Engineers have always tried to give the robot the gift of sight. So, they have to replicate the human vision process with computers, algorithms, cameras and more.
In the DIY area, a Raspberry Pi is the queen of prototyping platforms. It’s useful in different areas and for a large variety of applications. So, why not to use it in computer vision applications. The projects started coming fast and furious for navigation, localization, recognition, classifications, monitoring, reading and more.
There is virtually no limit what can be done with a single board computer, a camera module, a vision library such as OpenCV and a bit of creativity.
As you will see from the tutorials explored in this article, some of the most popular applications in computer vision deals with the detection, tracking and the recognition of objects and humans. Whether you are looking to build a robot able to detect a human or an automated system able to detect an object, the Raspberry Pi board is the center of your project.
From this collection of hand-picked tutorials, you will learn all kinds of tricks that can be applied to build simple and cost effective computer vision applications based on Pi.
Navigation and Obstacles Avoidance
- Navigation to a target
On the bigfacerobotics, Peter Neal shows us in a tutorial how to build an autonomous robot able to navigate to a target by detecting the coloured border of an image.
- Programming a Raspberry Pi Robot Using Python and OpenCV
In this project, the designer looking to make an autonomous robot with the py_websockets_bot library. The Python library communicates with the mobile robot over a network interface and sends commands that control the movements of the robot.
- The RR.O.P. – RaspRobot OpenCV Project
This Raspberry Pi robot uses the shapes, colors and textures of the objects to interact with the external environment.
- Final Project Car Lab
In this project, the designers build a computer vision application to avoid obstacles on a wide path defined by black parallel lines.
- OpenCV and python for a line follower
With a webcam, the OpenCV library, Python and a Raspberry Pi board, you can build a line follower robot using computer vision algorithms.
- Obstacle detection using OpenCV
In this tutorial, the designer uses four steps to detect obstacles in front of the robot. The first step is to capture an image. The second step is to convert the image into a grayscale image. The third step is to blur it slightly, and in the fourth step uses canny edge detection to highlight the edges in the image.
- Autonomous bottle recycling robot
In this tutorial, you can find how to build an eco-friendly robot engineered to avoid obstacle until the camera detects and recognizes a bottle.
Tracking and Recognition
- Wall E Robot (object/sound recognition, AI)
This tutorial is inspired by the Wall-E robot from the movie and shows you how to detect and track an object.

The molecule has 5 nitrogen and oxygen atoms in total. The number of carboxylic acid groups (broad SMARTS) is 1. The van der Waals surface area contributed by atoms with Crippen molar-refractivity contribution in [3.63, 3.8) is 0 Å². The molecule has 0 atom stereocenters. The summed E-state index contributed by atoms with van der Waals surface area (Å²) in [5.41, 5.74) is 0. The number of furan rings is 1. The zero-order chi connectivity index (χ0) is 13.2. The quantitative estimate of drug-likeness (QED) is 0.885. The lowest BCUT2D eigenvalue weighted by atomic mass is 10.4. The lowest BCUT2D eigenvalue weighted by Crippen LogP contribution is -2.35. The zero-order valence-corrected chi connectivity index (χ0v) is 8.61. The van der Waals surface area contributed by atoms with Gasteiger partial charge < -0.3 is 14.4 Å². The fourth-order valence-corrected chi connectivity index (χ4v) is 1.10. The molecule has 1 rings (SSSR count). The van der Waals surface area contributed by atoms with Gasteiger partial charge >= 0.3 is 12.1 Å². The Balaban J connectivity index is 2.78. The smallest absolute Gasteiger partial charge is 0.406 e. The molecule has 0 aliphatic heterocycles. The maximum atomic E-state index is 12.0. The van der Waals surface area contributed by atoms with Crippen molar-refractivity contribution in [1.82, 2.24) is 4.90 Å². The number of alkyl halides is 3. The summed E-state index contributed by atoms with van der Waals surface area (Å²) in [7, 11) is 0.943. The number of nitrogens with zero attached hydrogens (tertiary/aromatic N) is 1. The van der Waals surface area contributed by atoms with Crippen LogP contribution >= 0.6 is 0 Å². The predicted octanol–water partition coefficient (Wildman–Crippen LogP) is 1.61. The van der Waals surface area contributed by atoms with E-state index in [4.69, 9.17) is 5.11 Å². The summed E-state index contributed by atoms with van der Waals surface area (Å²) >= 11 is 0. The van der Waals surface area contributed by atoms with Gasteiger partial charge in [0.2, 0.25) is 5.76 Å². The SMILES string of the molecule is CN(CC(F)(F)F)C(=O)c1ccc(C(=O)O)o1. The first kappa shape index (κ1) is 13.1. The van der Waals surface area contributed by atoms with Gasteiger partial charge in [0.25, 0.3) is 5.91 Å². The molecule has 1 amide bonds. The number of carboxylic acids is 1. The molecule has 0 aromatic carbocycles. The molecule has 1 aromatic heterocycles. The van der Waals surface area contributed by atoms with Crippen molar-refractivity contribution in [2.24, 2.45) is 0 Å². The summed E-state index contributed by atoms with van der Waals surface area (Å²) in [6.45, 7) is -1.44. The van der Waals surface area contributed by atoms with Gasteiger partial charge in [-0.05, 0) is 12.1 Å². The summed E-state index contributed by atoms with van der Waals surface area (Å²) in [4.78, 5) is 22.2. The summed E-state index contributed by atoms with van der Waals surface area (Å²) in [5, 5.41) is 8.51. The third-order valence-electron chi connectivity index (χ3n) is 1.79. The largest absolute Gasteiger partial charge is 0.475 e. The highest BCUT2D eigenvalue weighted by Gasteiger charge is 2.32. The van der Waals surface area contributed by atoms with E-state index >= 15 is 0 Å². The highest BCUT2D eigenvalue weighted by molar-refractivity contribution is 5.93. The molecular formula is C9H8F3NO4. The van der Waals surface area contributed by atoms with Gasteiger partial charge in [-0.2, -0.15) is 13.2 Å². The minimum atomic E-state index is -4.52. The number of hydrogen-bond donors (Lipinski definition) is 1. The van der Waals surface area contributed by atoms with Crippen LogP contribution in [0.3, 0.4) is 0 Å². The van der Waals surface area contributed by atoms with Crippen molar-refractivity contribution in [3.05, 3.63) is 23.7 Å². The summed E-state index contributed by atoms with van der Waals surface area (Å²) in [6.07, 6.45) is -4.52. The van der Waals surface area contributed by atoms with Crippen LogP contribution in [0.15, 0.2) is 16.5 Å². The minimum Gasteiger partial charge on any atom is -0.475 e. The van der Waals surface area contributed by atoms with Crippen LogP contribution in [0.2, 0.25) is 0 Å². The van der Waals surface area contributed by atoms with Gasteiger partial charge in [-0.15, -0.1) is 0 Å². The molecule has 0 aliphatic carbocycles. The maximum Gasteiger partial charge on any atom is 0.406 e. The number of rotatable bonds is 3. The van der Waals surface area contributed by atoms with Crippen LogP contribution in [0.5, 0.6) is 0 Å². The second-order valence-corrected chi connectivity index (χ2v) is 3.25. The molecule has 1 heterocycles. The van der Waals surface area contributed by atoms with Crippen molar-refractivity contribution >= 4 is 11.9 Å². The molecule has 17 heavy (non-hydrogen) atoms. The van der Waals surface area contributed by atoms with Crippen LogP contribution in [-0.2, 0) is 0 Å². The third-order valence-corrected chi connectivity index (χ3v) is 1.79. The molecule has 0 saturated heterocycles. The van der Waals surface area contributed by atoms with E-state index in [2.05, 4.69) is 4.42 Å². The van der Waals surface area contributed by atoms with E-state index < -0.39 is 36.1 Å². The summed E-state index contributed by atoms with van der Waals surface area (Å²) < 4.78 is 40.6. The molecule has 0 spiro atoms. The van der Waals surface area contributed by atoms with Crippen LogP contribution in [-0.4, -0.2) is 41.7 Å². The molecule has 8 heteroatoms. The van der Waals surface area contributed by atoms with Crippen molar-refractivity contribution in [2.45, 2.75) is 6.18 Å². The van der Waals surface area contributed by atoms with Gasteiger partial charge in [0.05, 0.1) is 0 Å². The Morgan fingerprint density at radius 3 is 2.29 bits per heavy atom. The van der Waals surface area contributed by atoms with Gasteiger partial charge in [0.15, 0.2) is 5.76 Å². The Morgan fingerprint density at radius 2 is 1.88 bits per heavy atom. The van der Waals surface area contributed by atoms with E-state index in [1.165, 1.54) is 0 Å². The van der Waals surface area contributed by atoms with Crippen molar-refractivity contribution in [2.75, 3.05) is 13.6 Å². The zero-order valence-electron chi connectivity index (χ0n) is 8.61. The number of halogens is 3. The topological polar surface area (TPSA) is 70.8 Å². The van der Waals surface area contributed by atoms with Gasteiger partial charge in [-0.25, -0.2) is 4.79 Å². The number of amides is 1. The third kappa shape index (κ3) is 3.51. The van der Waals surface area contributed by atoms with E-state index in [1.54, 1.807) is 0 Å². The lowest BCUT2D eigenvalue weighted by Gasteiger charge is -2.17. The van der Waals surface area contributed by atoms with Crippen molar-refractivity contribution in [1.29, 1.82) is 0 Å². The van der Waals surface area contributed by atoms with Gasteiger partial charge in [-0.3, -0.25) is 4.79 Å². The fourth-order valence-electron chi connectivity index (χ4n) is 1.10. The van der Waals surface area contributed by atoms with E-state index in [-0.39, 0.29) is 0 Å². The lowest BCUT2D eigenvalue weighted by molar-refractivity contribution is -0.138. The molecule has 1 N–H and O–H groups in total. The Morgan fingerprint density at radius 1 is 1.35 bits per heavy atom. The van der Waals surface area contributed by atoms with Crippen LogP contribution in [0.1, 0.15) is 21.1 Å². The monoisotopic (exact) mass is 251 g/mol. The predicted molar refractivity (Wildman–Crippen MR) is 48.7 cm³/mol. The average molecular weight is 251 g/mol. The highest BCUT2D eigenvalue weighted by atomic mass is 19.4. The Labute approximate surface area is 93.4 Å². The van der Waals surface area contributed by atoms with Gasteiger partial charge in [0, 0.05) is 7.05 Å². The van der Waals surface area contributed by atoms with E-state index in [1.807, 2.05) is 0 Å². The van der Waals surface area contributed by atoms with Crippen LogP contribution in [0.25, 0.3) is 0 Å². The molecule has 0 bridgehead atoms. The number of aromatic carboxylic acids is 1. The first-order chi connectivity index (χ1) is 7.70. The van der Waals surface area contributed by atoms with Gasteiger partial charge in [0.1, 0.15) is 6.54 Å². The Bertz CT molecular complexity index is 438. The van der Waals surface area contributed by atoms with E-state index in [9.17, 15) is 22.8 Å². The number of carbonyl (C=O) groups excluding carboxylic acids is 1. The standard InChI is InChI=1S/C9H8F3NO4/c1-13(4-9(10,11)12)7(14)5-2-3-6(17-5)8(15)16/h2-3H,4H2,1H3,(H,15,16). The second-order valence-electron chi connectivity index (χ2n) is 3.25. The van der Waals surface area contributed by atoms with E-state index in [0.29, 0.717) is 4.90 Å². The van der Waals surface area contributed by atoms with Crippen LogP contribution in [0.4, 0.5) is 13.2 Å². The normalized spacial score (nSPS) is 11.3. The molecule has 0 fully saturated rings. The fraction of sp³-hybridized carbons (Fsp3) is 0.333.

- OpenCV&Pi Cam – Step 7 : Face recognition
An example how to use the Pi board with OpenCV to detect human faces.
- Raspberry Pi Motion Following Network Camera Project
If you plan to build a motion tracking network pan and tilt camera, this tutorial shows you how to build it from scratch.
- Basic motion detection and tracking with Python and OpenCV
This is an example how to build a vision system for home surveillance. The system is designed to detect and track human faces.
- Raspberry Pi and the Camera Pi module: face recognition tutorial
In this tutorial for a facial recognition system, Boris Landoni shows you how to locate human parts like faces, eyes, noses, and more.
- Raspberry Pi Color Tracking Using PID
Colors are everywhere. In this tutorial, is explained how to use an OpenCV PID control algorithm to track objects.
- Using a Raspberry Pi, Arduino and Python for disguise detection
The idea of this project is to build a DIY vision system to replace the thermal cameras. In this guide is described how to use multispectral imaging by combining a high-resolution visible wavelength camera with a low-resolution IR sensor.
- Object Tracking on the Raspberry Pi with C++, OpenCV, and cvBlob
This project was built to track objects, and the algorithm is implemented in both OpenCV and cvBlob.
- Footfall: A Camera Based People Counting System for under £60
This tutorial shows you how to build a cheap vision system to count people that visit a building or are located in the building.
- Real time Drone object tracking using Python and OpenCV
This is a simple project to track objects from the air with a flying drone.
- Tutorial: Using CamShift to Track Objects in Video
This is another tutorial from Adrian Rosebrock that shows you how to use the CamShift algorithm to find and track objects in a video.
- Scanning woes revisited: a Raspberry Pi scanning machine
You can build a vision application able to detect if a page should be or not in a document. This tutorial explains to you how the vision system works.
- 3 Ways to Compare Histograms using OpenCV and Python
With OpenCV and Python, you have three options to compare histograms. All these three options are described in this tutorial.
- Raspberry Pi / Lego Ball Machine
Do you like to build robots with LEGO blocks? In this tutorial, you can find how to build a ball sorter machine with LEGO blocks, Raspberry Pi, a camera module and OpenCV.
You may be interested in the following Raspberry Pi resources as well:
The Raspberry Pi camera guide